Reporting on a riot that didn’t happen

When does a lack of a riot need an explanation?

Last night there was not a riot in Bromley. All yesterday afternoon rumours were tweeted that there would be some disturbance in this south London suburb, which also prides itself as being in north Kent.

The night before there was minor trouble: the two shops by the bypass selling electronic goods were looted, a single window was broken at Primark, and - pointlessly - glass was also smashed at a rather good independent fish and chip shop. But, according to excited tweeters, it was "all going to kick off in Bromley" last night.

Except that it did not. So does the lack of a local riot need as an intensely anxious explanation as one which does take place? Normally, one would not feel any need to explain the lack of a riot in any suburb on a Tuesday night. However, last night was special: further riots were predicted throughout Greater London, and riots did take place in Manchester and Birmingham (where a local barrister reports the front glass doors of the Crown Court were kicked in).

If any explanation is needed, one factor is that the high-value electrical goods shops with an escape had already been done over, and were boarded-up last night. Any other looting of expensive goods would have needed to come further into the pedestrianized centre, making it less easy to take the products away.

But that, of course, was not the main reason for the lack of a riot. Far more significant were the twenty to thirty officers who were in the centre of Bromley at any one time. From around 7 pm onwards, police officers outnumbered civilians at a ratio of about two to one. Anyone coming into Bromley looking for trouble, or a free television, would see at least six fluorescent jackets on any road coming in. The Market Square was usually deserted. In these circumstances, it was difficult to see any significant disorder occurring, and indeed none did.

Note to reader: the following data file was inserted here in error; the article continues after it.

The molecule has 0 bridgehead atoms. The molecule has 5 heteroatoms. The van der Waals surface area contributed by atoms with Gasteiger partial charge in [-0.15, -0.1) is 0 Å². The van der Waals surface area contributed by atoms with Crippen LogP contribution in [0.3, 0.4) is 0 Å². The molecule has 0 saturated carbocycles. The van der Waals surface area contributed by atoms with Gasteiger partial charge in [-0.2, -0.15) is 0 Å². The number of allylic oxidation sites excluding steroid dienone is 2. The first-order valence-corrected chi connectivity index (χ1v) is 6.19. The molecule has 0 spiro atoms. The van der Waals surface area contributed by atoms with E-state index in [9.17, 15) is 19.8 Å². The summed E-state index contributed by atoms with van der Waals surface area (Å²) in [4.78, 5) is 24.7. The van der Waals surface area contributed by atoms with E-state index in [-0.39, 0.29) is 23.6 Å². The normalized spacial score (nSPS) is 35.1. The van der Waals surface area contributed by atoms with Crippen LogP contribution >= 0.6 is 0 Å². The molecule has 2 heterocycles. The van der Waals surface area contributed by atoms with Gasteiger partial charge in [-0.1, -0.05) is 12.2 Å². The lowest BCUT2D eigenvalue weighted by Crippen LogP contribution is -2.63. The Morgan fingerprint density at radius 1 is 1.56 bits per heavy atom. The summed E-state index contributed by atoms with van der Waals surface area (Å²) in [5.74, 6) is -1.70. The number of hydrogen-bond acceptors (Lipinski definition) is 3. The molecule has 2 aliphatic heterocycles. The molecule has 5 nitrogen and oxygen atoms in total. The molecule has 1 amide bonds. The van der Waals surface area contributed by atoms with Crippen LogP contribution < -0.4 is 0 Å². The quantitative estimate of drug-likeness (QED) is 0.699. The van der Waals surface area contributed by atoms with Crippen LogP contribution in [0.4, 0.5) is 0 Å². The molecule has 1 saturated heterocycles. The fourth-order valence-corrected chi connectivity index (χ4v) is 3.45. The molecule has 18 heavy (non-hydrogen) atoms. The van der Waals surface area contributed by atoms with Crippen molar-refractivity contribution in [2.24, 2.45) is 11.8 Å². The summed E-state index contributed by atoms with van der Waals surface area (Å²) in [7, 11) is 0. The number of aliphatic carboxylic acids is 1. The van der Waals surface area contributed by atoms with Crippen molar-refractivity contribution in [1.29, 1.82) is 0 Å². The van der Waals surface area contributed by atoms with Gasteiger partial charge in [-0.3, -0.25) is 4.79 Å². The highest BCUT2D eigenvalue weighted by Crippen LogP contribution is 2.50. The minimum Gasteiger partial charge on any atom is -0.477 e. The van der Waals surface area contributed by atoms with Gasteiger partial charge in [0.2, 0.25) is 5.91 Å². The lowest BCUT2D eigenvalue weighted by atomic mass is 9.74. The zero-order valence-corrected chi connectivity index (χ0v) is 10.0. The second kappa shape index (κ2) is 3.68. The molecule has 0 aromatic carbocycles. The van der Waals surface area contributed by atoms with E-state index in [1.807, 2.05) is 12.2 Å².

And whilst Bromley was left to wandering pairs of police officers and almost-empty buses, idiots on Twitter were publishing breathless misinformation. The Glades Shopping Centre was on fire (it wasn't) and there were explosions (there weren't); it was "shocking" what was going on (but nothing was going on); and - inevitably - it was "all kicking off" (it really was not at all). The boring and simple reality was that Bromley was quiet all along: I know, I was there. It was almost as if some Tweeters wanted to get up momentum in the hope that there would be trouble. No doubt at such point, those tweeters would then all go "OMG".

So last night a suburb did not have a riot, and this was primarily through a heavy one-off presence of police. But this raises further questions. What happens when such policing is no longer possible? And was it right to use such substantial policing instead of, say, deploying military resources? The answer to the second of these questions is surely that, as a matter of basic principle, it is never right to not use civilian police to police civilians although other parts of the country may feel rightly upset at the switch of policing to London (especially from Manchester and the West Midlands). And as for the first of those questions: we have to wait and see whether the rioters and looters decide to attack the centre of Bromley again, when all the police have gone away.